How NOT to plan your Retirement!
There’s lot of advice floating around on how to plan for your retirement. We felt it was high time someone provided some advice on how NOT to plan for your retirement! If you’re already doing one or more of these, you might want to reconsider your stance.
Avoid Mutual Funds
One of the biggest Retirement Planning mistakes you can make, is to stick with traditional, low return instruments and avoid Mutual Fund Investments. Simply put, when it comes to Retirement Planning, Mutual Funds Sahi Hai! It would be much wiser to channelise your long term retirement savings into aggressive, equity-oriented Mutual Fund investments through SIP’s (Systematic Investment Plans) instead.
Save According to Today’s Expenses
If you want to retire with a woefully inadequate sum of money, the best way to do it is to save for your post retirement years keeping today’s expenses in mind! Rs. 50,000 per month might suffice today – but may actually be worth only Rs. 8,000 or 10,000 per month in the year that you retire.
Start off in Your Forties
The best way to retire with too less is to postpone your retirement planning until you turn 40! After all, you have a good 20 years and that will surely suffice, you may think. Big mistake! Let’s put the numbers in perspective for a moment. For a 40 year old to save 5 Crores for their retirement by 60, a monthly saving of at least Rs. 50000 is required. For a 30 year old, the number drops to under Rs. 15000. That’s how compounding works!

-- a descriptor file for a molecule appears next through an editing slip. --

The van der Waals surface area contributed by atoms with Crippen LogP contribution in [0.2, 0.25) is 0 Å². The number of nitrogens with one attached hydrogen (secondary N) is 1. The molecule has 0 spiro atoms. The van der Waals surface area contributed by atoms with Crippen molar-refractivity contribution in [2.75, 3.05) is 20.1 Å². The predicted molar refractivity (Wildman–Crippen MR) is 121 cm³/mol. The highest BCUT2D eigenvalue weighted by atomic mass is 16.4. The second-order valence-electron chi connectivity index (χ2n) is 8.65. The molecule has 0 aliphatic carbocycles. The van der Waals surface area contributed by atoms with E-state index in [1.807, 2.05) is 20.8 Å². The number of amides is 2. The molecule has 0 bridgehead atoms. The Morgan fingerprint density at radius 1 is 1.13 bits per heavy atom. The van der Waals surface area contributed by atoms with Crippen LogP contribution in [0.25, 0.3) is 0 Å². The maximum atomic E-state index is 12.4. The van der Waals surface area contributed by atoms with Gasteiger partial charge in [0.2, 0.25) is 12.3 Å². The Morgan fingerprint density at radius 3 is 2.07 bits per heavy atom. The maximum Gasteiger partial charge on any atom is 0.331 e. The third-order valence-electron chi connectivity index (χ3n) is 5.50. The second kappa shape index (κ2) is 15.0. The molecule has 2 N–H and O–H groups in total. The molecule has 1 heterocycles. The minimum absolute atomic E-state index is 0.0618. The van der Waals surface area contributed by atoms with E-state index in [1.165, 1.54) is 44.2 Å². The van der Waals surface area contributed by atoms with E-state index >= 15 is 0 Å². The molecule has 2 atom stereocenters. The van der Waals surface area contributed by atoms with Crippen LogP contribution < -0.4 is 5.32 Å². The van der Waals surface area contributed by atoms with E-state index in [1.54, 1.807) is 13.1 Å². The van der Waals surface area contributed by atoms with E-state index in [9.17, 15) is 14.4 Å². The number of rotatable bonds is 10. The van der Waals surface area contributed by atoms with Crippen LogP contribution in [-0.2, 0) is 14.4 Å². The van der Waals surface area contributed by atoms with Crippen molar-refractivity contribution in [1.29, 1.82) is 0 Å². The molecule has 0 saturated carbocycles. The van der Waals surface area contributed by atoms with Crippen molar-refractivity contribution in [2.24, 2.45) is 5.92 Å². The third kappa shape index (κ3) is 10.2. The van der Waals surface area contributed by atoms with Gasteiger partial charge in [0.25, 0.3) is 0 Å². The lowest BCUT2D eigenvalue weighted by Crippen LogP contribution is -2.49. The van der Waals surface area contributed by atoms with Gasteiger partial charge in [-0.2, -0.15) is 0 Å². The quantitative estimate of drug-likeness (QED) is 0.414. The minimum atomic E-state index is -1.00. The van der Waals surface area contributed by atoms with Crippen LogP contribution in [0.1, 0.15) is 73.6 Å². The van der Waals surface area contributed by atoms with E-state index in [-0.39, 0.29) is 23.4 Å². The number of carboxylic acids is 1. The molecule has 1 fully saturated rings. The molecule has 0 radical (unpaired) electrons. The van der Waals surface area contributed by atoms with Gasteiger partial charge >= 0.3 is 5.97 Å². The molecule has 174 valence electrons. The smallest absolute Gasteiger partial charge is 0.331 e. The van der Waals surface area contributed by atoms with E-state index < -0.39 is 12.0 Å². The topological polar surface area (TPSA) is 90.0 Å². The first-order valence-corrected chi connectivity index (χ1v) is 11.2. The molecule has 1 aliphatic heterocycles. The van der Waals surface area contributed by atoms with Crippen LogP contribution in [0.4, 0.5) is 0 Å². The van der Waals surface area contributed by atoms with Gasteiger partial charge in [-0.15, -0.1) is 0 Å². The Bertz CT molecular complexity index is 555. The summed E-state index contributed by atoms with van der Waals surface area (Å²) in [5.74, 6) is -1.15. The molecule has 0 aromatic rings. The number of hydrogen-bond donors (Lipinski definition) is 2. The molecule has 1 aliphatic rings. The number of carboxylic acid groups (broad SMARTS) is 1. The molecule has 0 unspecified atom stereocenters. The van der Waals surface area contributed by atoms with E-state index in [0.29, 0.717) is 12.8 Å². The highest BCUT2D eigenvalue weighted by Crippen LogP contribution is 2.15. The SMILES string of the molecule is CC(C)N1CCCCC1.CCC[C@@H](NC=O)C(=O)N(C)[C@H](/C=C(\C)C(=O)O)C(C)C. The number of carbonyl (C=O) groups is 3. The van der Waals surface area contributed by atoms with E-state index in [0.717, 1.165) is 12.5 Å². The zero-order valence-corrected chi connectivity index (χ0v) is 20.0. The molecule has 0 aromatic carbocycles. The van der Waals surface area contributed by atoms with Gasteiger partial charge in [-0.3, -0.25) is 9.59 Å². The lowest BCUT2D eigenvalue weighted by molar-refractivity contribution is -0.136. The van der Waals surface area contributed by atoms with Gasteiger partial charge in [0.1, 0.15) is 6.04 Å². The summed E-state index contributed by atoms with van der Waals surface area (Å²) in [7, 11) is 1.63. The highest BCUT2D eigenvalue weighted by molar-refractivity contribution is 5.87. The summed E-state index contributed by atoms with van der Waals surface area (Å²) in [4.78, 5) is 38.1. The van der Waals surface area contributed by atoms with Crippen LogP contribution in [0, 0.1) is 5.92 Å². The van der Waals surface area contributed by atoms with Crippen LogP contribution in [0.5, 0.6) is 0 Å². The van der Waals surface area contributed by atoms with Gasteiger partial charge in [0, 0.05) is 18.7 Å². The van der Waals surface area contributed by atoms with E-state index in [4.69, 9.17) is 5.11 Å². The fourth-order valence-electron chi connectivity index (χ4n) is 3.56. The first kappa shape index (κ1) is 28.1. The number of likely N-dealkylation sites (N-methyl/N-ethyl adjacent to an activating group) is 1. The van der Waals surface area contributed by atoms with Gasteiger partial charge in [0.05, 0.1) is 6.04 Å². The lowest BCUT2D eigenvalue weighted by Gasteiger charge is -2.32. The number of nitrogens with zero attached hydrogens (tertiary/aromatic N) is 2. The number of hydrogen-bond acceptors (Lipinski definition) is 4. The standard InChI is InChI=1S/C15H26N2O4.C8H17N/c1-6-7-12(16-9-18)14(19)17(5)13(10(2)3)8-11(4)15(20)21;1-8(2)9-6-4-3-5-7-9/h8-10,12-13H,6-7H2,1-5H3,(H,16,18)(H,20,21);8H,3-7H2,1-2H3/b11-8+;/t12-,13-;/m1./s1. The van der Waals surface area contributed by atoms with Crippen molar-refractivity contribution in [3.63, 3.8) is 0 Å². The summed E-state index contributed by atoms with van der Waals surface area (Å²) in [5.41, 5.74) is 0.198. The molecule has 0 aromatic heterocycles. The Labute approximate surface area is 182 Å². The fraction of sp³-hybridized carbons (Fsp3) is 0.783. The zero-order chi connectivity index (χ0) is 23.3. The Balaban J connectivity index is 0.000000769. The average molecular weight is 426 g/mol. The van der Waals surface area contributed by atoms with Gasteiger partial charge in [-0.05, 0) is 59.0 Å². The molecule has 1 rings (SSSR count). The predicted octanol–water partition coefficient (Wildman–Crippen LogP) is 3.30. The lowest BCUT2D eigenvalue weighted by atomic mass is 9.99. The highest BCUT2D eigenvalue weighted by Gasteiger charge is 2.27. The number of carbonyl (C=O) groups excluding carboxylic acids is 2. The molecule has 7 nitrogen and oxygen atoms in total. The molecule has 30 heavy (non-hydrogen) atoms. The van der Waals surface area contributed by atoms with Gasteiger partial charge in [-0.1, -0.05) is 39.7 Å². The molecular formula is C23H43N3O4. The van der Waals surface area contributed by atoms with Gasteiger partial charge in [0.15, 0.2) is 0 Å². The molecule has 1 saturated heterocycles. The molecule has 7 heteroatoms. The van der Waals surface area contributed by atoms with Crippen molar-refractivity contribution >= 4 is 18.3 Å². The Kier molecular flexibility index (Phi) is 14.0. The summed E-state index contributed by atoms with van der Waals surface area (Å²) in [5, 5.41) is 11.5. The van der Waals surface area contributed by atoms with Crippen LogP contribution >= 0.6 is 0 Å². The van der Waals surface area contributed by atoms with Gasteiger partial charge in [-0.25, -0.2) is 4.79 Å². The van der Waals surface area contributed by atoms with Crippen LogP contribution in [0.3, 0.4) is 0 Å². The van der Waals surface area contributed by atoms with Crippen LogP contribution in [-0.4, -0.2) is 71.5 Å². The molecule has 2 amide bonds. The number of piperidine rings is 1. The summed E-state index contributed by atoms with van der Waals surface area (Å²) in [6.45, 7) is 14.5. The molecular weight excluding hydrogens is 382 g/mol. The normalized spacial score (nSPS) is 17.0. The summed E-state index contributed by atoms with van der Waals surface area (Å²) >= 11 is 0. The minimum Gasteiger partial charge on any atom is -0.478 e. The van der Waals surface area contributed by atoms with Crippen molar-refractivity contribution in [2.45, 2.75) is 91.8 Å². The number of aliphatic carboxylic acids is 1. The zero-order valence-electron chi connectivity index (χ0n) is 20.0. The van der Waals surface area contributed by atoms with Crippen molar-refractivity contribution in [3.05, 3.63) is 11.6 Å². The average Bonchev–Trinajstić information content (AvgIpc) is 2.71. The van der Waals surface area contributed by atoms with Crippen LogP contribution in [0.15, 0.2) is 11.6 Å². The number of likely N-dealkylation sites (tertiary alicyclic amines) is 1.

Save in Low Risk Instruments
One of the easiest ways to ensure that you outlive your retirement savings is to save for your retirement in low return instruments that give you annualized returns of 7% to 9%, or even lower. Even the proverbial darling of Indian savers (PPF) earns you 8.1% per annum. Let’s take a look at how the numbers add up: Rs. 5000 per month saved up in an instrument earning 12% compounded will grow to approximately 1.75 Crores over 30 years. The same amount would add up to approximately 75 lacs in an 8% return instrument.
Don’t Factor in Your Medical Expenses
Another way to set yourself up for post-retirement strife is to not factor in rising medical expenses that you’ll most likely incur post-retirement. Fidelity Investments, which tracked retiree health care costs in the U.S for more than a decade, estimated that a 65-year-old couple retiring in 2013 will need $240,000 (Rs. 1.59 Crores in today’s terms) to cover future medical costs. Although we don’t have a comparable long term study for India, it would be safe to assume that at least half this amount should be planned for by you. Bear in mind that Health Insurance becomes frightfully expensive for senior citizens as well.
Depend upon Your Kids
This is the best way to incur both Financial AND Emotional strife after your retirement. Hard hitting as this might sound; your children are not a contingency plan when it comes to retirement. Joint families in India are breaking down and in today’s complex and high stress world; personal relationships are constantly under threat. Why would you want to take the chance?